An IT contractor working for the State Department has been accused of espionage on behalf of Ethiopia.

The Justice Department revealed on Thursday that an individual working as an information technology contractor for the State Department was arrested last month. This person had access to classified U.S. intelligence reports and is now facing charges of espionage for selling confidential information to Ethiopia.

Abraham Teklu Lemma, a naturalized U.S. citizen of Ethiopian descent, was arrested Aug. 24 and charged with using his access to computers at the State Department’s Bureau of Intelligence and Research to download documents and copy information classed at the top-secret level and above.

According to court documents, the intelligence data was subsequently exchanged for a substantial sum of money with an agent from an undisclosed country, potentially located in Africa. The New York Times, along with other news sources referring to government insiders, claimed that Ethiopia was the nation in question.

Based on a legal document, the breach of intelligence seems to be of significant concern.

An FBI affidavit in support of an arrest warrant stated the information believed to have been shared with a foreign power included satellite photos, intelligence reports and “SCI” information – short for sensitive compartmented information that is regarded by U.S. intelligence agencies as among the government’s most sensitive secrets.

Details about the case, which remained under court seal until Thursday, were unusually sparse. The identification of the nation involved in the spy case was not disclosed.

The name of the FBI counterintelligence agent responsible for the case, which is typically revealed in court records, was also withheld in the documents that were made public.

Mr. Lemma’s previous nationality also was not stated in court papers, other than to say he had previously been a foreign national in an African nation. However, the nation linked to the spy case and identified only in documents as “the Relevant Country” could be Ethiopia, based on a description of Mr. Lemma’s travel there.

According to the FBI affidavit, Mr. Lemma visited the destination country in February 2022 and has familial connections to that particular nation.

Mr. Lemma has been employed as an IT help desk contractor since 2019. From November 2020 to December 2021, he worked for a different federal agency that remains undisclosed. During this period, he was assigned to the INR bureau of the State Department.

Mr. Lemma managed to acquire confidential information from computer networks of various intelligence agencies through an INR office.

Since May 2022, he has been employed in the Justice Department and had authorized access to classified information within the department’s systems.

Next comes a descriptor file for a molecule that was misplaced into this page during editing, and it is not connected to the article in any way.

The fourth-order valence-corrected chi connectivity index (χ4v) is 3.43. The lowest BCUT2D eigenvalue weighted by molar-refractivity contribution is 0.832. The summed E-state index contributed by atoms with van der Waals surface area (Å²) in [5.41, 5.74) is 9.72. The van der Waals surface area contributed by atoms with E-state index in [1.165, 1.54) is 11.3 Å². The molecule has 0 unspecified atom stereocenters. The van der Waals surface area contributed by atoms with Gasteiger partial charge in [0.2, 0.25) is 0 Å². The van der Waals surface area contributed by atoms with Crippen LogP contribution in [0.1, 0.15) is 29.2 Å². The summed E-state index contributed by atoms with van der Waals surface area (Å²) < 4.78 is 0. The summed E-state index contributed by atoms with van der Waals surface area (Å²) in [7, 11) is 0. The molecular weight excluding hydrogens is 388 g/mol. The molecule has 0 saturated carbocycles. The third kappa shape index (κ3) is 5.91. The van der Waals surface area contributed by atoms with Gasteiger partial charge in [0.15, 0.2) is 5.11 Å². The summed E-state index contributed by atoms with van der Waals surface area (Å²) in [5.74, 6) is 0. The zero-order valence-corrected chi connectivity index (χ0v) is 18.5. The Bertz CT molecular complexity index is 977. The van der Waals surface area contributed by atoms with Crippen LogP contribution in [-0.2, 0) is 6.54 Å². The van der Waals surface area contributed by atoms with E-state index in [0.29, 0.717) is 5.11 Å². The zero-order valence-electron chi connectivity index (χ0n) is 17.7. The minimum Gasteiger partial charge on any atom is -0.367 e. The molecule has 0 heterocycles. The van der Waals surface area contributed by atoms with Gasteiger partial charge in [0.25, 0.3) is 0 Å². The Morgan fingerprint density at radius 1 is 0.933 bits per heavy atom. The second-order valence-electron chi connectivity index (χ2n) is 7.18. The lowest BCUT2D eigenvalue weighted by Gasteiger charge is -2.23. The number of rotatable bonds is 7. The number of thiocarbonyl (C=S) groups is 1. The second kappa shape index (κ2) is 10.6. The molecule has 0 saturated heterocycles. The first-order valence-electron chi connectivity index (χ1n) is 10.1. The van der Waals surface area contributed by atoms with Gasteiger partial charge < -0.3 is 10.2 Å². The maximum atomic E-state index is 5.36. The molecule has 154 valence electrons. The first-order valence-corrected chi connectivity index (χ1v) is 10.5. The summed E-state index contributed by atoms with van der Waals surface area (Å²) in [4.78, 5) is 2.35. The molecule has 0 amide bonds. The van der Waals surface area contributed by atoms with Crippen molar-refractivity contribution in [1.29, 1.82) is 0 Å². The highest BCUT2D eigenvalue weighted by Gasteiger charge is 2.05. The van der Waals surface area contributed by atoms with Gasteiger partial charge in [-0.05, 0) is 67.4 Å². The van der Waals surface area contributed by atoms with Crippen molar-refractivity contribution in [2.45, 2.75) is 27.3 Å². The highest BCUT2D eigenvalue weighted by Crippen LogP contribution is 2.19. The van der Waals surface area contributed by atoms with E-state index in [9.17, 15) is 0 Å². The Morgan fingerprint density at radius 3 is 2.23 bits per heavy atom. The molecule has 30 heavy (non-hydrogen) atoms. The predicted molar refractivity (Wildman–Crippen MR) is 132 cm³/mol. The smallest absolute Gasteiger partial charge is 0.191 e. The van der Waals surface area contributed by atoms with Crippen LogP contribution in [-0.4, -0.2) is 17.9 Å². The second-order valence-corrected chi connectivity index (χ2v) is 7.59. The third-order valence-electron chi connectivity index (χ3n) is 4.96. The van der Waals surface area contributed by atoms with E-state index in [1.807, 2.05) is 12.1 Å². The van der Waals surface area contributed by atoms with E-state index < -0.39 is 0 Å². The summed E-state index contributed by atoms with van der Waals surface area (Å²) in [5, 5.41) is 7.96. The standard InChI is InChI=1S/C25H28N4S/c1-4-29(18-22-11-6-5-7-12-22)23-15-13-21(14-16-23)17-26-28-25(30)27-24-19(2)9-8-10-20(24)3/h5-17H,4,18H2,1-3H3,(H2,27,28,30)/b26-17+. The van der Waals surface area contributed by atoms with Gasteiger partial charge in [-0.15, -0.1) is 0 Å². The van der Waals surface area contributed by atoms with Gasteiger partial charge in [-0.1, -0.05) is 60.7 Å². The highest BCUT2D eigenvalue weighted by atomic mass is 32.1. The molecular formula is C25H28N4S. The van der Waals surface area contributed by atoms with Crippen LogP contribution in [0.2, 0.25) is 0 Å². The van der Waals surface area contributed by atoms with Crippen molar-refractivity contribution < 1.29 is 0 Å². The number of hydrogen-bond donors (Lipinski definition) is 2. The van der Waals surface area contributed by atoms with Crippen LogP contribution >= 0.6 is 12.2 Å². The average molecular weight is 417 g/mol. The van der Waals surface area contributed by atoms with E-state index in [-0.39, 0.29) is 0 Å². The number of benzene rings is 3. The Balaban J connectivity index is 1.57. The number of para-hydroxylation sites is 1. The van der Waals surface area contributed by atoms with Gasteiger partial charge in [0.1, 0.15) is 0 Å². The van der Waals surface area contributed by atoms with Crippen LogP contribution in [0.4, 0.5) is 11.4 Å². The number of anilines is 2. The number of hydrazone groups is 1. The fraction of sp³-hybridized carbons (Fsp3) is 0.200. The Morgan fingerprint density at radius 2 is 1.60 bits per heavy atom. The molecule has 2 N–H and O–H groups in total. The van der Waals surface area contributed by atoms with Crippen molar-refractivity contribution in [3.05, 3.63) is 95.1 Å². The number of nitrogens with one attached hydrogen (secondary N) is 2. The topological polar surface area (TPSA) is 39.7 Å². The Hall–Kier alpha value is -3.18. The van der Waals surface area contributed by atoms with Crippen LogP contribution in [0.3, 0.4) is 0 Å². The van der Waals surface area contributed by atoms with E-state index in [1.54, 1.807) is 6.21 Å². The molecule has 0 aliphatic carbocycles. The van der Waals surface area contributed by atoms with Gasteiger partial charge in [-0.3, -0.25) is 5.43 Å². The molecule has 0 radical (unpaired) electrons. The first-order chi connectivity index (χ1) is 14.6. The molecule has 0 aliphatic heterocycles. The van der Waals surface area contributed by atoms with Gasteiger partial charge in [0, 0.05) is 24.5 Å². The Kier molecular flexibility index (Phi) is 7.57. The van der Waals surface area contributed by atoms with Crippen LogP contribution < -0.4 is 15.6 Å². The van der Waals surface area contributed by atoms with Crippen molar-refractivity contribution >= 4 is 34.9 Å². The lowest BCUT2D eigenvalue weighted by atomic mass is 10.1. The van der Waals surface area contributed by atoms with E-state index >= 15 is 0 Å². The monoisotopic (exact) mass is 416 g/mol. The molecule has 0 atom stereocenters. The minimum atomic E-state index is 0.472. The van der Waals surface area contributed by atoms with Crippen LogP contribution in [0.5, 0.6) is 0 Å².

According to the affidavit, Lemma has held a highly classified security clearance since at least 2020 and acquired SCI access in July 2021.

According to the affidavit, Mr. Lemma engaged in actions to acquire confidential documents. He copied certain sections of the secret files, removing any classification labels. Additionally, he stored information on CDs and DVDs and transmitted them to a foreign agent using a secure messaging app.

The FBI was able to identify the foreign official who received the information through a visa application, although their name was not mentioned in the affidavit.

The document stated that Lemma communicated with a foreign official using an encrypted messaging application. Their conversation included a discussion about the military actions of a rebel group that is engaged in an armed conflict against the government of the relevant country.

At one moment, the foreign official expressed appreciation for Mr. Lemma’s ability to locate the rebel group’s forward deployed command centers and logistic centers.

In April, the Ethiopian government engaged in discussions with rebels from the Oromiya region who have been in conflict with the government for many years. These rebels, called the Oromo Liberation Army, are a faction that has broken away from the Oromo Liberation Front, a previously prohibited opposition party.

According to the affidavit, Mr. Lemma’s bank records showed that he made deposits totaling more than $55,000, which were suspected to be payments from a foreign government.

Matthew Miller, the spokesperson for the State Department, mentioned that the department collaborated with investigators regarding the case.

“In the future, the department will carry out suggestions from the Internal Security Review to improve our methods of granting access to TS/SCI information, increase ongoing security monitoring, and safeguard sensitive data in order to reduce the likelihood of similar incidents occurring again,” stated Mr. Miller.

If found guilty, Mr. Lemma could be sentenced to either death or life imprisonment as the maximum penalty. The charge of retaining classified documents carries a prison term of 10 years.

A lawyer for Mr. Lemma could not be identified.

On the LinkedIn job networking site, Mr. Lemma identified himself as a systems analyst for the State Department. Previous employment included work with the State Department’s Diplomatic Security Service.